Just because you’re paranoid doesn’t mean they aren’t after you.
— Joseph Heller, Catch-22
Paranoia, they destroy ya.
— The Kinks, “Destroyer”
These two phrases leap out when viewing Browse, a film rooted in how much technology has a stranglehold on us. We rely on a vast array of microchips, motherboards, audio/visual interfaces, and a whole mess of wiring to keep our lives in order; what if it suddenly all went balls-up? Are we in any position to fight back, much less understand what’s happening? Or is what’s unfolding coming from our past, a reckoning of events we’ve blocked from our memories? Are the explaining hints right under our noses, but we’re too caught up in a potential mystery to even see how close the truth is to our realizations?
At first glance, Browse unfolds as the biblical story of Job – a man loses everything and can do nothing in retaliation, believing somehow, somewhere, good will prevail. We’re introduced to Richard Coleman (Lukas Haas) and his Los Angeles life – well, “life” would be too strong a word; what he’s living is merely an existence. He’d rather turn to his smart home device for company than the annoying-yet-well-meaning Kyle (Bodhi Elfman), his building’s apartment manager who’s more interested in talking maniacally about stuff Richard doesn’t want to hear. The only time we see Richard reaching out for any kind of normal human interaction are engaging with a dating app, having passionless sex with Rachel (Allison Dunbar) who lives one floor above him, and trying to work out a reason why his boss wants him to fire subordinate Claire (Sarah Rafferty).
But trouble starts when he’s made aware that he’s behind on rent, as well as payments for his rental furniture. A sudden discrepancy in his bank accounts seems to be the beginning of a disastrous spiral, threatening to make his dreams of suicide and death come true. His dating app match Veronica (Chloe Bridges), stands him up, only to wheel on him in disgust; his ex-wife Roxy (Jocelin Donahue) threatens him with a restraining order, claiming he’s been following her around and calling her incessantly (the details of their breakup are never disclosed); a Beretta 9mm (sans magazine or ammunition) mysteriously shows up at his front door; and, as luck would have it, Rachel filmed them having sex and put it up on her website.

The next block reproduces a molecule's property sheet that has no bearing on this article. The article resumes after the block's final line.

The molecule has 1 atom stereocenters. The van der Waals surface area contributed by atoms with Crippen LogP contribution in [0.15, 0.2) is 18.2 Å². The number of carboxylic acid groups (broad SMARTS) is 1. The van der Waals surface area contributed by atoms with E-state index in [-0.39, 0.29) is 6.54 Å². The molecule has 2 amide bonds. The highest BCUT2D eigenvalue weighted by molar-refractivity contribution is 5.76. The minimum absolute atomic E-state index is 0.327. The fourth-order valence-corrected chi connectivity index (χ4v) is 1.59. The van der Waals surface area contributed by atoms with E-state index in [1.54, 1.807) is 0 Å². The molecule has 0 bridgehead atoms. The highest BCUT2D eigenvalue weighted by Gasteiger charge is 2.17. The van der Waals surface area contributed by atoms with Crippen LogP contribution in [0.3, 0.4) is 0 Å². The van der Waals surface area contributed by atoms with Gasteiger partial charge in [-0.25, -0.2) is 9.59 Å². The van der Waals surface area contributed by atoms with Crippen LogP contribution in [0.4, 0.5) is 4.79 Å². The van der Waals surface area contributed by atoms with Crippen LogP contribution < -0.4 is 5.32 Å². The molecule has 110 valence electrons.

Everything is wrong about Richard, seen going from comfortable at first to absolutely disheveled and broken. Haas puts forth a nervous, unsettling performance as a man quickly finding himself under a gun (both literal and figurative), and he has a way of making us not know if reality is truly present in Richard’s waking life or otherwise. We wonder if there really is a creep behind his meek exterior, but these drastic turnabouts throw our perception of him into doubt. Seemingly random fades to black are inserted throughout; are these the moments where Richard does everything he’s accused of doing, like The Narrator and Tyler Durden from Fight Club? Has he lost total control of his life?
Mario Carvalhal’s script keeps us guessing until a pivotal moment which might offer some kind of perspective, but are we so culturally biased toward believing men that we can’t see what’s truly occurring? Is Richard really as good a man as he believes? As such, this examination of potential toxicity and depravity deserves a second look from the point of view of the aggressor, not the victim. Can we believe Richard’s assumptions of being hacked and manipulated, or are these lies he’s telling himself to cover for the truth that he’s a jealous stalker? Browse raises a lot more questions than it answers, but some of the answers are right there in front of us the whole time.
We want the picture-perfect life and things to work out the way they should, which is why Richard seems to rely on his tech devices so frequently – he’s never seen without his phone or his computer – instead of the people around him. But when we pull back the curtain and see there’s nothing behind it but our own selves digging our holes deeper and pulling every horrible string imaginable, is it possible to move on from gaining this knowledge? Director Mike Testin frames this story in an almost nauseatingly peculiar fashion, draping Richard in sympathy while his world collapses around him, never giving us the full story about who Richard is but dropping enough to know something’s not entirely on the level. It’s a neat magic trick, and Testin makes the skin-crawling Browse something viewers will digest long after consuming.
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